Ever wonder how things might have been different for Rick Blaine, the ostensibly selfish nightclub owner from Casablanca, had he lived in Japan during the 1940s, rather than Morocco? Martin Cruz Smith offers a reasonable scenario in December 6.
This slickly plotted, exotically atmospheric thriller opens in Tokyo just a few days before bombs start raining on Pearl Harbor. There we meet roguish Harry Niles, the culturally conflicted son of religious missionaries and owner of the Happy Paris, a club known for its enigmatic jukebox jockey, Michiko, who also happens to be Harry's mistress. With war rumors rampant, Harry--distrusted by both U.S. and Japanese authorities--"was skipping town. Any sane person would." He has a seat waiting on what may be the final flight out to Hong Kong, and plans to escape from there to the States with a British diplomat's wife. But first, there are business and personal affairs to settle, not the least of which is an oil-tank con he's been running on the Imperial Navy--a desperate strategy to stop his beloved Japan from entering into self-destructive conflict with America. Harry also has to duck a sword-wielding military fanatic, who's seeking revenge for a long-ago incident that cost him honor, and bid sayonara to Michiko, a woman as scary as she is seductive. (Oh, well, at least they'll always have the Happy Paris.)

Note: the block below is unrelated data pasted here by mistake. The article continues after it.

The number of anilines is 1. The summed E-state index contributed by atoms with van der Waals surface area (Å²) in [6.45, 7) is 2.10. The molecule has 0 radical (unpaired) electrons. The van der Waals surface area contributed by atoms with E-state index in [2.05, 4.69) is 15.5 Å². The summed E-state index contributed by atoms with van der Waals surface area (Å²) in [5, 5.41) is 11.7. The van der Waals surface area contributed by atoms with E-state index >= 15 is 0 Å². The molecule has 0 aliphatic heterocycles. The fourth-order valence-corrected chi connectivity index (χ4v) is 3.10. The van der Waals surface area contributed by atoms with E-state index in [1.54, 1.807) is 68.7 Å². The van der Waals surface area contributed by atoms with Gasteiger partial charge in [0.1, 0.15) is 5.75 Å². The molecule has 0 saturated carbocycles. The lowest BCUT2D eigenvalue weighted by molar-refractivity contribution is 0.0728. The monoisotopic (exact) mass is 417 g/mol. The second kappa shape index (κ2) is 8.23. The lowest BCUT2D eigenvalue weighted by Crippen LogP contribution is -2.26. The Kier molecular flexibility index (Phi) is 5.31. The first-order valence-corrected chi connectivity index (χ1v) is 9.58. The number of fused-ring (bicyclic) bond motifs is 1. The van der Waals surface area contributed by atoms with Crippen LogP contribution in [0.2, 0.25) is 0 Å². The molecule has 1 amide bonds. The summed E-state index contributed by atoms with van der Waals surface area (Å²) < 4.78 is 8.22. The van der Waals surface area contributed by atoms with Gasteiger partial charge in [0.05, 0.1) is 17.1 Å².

This book memorably re-creates wartime Tokyo, with its pet beetles and mincing geishas and naive belief that "victory lies in a faith in victory." Yet it's Harry Niles--cynical on top, sentimental beneath--who really carries December 6, a novel as brilliantly convoluted and captivating as any Smith (Gorky Park , Havana Bay ) has yet concocted. --J. Kingston Pierce [via]